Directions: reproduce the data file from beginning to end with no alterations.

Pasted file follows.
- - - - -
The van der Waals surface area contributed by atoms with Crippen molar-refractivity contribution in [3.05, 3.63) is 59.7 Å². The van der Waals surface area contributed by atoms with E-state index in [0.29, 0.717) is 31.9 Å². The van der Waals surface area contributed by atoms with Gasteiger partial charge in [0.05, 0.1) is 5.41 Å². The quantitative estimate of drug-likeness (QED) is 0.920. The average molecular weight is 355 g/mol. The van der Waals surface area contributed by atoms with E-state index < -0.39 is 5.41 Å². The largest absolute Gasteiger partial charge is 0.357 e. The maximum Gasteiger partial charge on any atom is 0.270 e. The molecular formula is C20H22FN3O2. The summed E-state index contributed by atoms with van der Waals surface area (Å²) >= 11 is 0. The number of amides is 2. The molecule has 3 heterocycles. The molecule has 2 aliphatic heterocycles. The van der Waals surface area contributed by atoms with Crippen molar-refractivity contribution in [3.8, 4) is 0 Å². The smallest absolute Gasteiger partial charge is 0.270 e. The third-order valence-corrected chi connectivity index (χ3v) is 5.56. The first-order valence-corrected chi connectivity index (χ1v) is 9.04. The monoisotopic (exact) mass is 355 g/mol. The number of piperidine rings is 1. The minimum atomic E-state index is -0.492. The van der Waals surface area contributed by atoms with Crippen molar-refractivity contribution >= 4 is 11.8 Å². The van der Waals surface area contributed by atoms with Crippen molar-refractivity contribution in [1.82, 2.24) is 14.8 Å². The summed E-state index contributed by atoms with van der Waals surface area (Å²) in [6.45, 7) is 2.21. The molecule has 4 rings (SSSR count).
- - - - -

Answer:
The van der Waals surface area contributed by atoms with Crippen molar-refractivity contribution in [3.05, 3.63) is 59.7 Å². The van der Waals surface area contributed by atoms with E-state index in [0.29, 0.717) is 31.9 Å². The van der Waals surface area contributed by atoms with Gasteiger partial charge in [0.05, 0.1) is 5.41 Å². The quantitative estimate of drug-likeness (QED) is 0.920. The average molecular weight is 355 g/mol. The van der Waals surface area contributed by atoms with E-state index < -0.39 is 5.41 Å². The largest absolute Gasteiger partial charge is 0.357 e. The maximum Gasteiger partial charge on any atom is 0.270 e. The molecular formula is C20H22FN3O2. The summed E-state index contributed by atoms with van der Waals surface area (Å²) >= 11 is 0. The number of amides is 2. The molecule has 3 heterocycles. The molecule has 2 aliphatic heterocycles. The van der Waals surface area contributed by atoms with Crippen molar-refractivity contribution in [3.8, 4) is 0 Å². The smallest absolute Gasteiger partial charge is 0.270 e. The third-order valence-corrected chi connectivity index (χ3v) is 5.56. The first-order valence-corrected chi connectivity index (χ1v) is 9.04. The monoisotopic (exact) mass is 355 g/mol. The number of piperidine rings is 1. The minimum atomic E-state index is -0.492. The van der Waals surface area contributed by atoms with Crippen molar-refractivity contribution >= 4 is 11.8 Å². The van der Waals surface area contributed by atoms with Crippen molar-refractivity contribution in [1.82, 2.24) is 14.8 Å². The summed E-state index contributed by atoms with van der Waals surface area (Å²) in [6.45, 7) is 2.21. The molecule has 4 rings (SSSR count).